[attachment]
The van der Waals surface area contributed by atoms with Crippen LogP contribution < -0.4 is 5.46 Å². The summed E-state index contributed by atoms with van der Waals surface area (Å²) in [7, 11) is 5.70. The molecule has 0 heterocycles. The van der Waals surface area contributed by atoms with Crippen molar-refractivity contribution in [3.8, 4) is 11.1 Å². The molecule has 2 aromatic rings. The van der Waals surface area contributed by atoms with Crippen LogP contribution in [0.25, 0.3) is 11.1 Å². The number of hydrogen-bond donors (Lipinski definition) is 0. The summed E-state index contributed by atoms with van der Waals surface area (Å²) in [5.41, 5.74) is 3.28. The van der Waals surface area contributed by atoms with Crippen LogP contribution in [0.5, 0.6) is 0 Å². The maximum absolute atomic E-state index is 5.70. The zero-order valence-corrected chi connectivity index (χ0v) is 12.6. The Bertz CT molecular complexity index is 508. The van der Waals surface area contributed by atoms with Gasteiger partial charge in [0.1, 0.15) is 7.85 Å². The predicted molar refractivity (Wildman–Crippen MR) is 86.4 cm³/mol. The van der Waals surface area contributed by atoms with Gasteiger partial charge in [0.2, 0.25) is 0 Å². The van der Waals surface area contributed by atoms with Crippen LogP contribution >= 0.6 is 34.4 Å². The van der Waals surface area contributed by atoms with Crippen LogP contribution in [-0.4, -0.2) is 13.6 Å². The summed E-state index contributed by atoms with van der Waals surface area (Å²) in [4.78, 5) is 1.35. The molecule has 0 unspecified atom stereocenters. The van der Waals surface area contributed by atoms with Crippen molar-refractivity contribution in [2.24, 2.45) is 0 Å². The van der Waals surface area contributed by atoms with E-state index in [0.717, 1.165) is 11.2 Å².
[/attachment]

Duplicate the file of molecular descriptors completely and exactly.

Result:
The van der Waals surface area contributed by atoms with Crippen LogP contribution < -0.4 is 5.46 Å². The summed E-state index contributed by atoms with van der Waals surface area (Å²) in [7, 11) is 5.70. The molecule has 0 heterocycles. The van der Waals surface area contributed by atoms with Crippen molar-refractivity contribution in [3.8, 4) is 11.1 Å². The molecule has 2 aromatic rings. The van der Waals surface area contributed by atoms with Crippen LogP contribution in [0.25, 0.3) is 11.1 Å². The number of hydrogen-bond donors (Lipinski definition) is 0. The summed E-state index contributed by atoms with van der Waals surface area (Å²) in [5.41, 5.74) is 3.28. The van der Waals surface area contributed by atoms with Crippen LogP contribution in [0.5, 0.6) is 0 Å². The maximum absolute atomic E-state index is 5.70. The zero-order valence-corrected chi connectivity index (χ0v) is 12.6. The Bertz CT molecular complexity index is 508. The van der Waals surface area contributed by atoms with Gasteiger partial charge in [0.1, 0.15) is 7.85 Å². The predicted molar refractivity (Wildman–Crippen MR) is 86.4 cm³/mol. The van der Waals surface area contributed by atoms with Gasteiger partial charge in [0.2, 0.25) is 0 Å². The van der Waals surface area contributed by atoms with Crippen LogP contribution >= 0.6 is 34.4 Å². The van der Waals surface area contributed by atoms with Crippen LogP contribution in [-0.4, -0.2) is 13.6 Å². The summed E-state index contributed by atoms with van der Waals surface area (Å²) in [4.78, 5) is 1.35. The molecule has 0 unspecified atom stereocenters. The van der Waals surface area contributed by atoms with Crippen molar-refractivity contribution in [2.24, 2.45) is 0 Å². The van der Waals surface area contributed by atoms with E-state index in [0.717, 1.165) is 11.2 Å².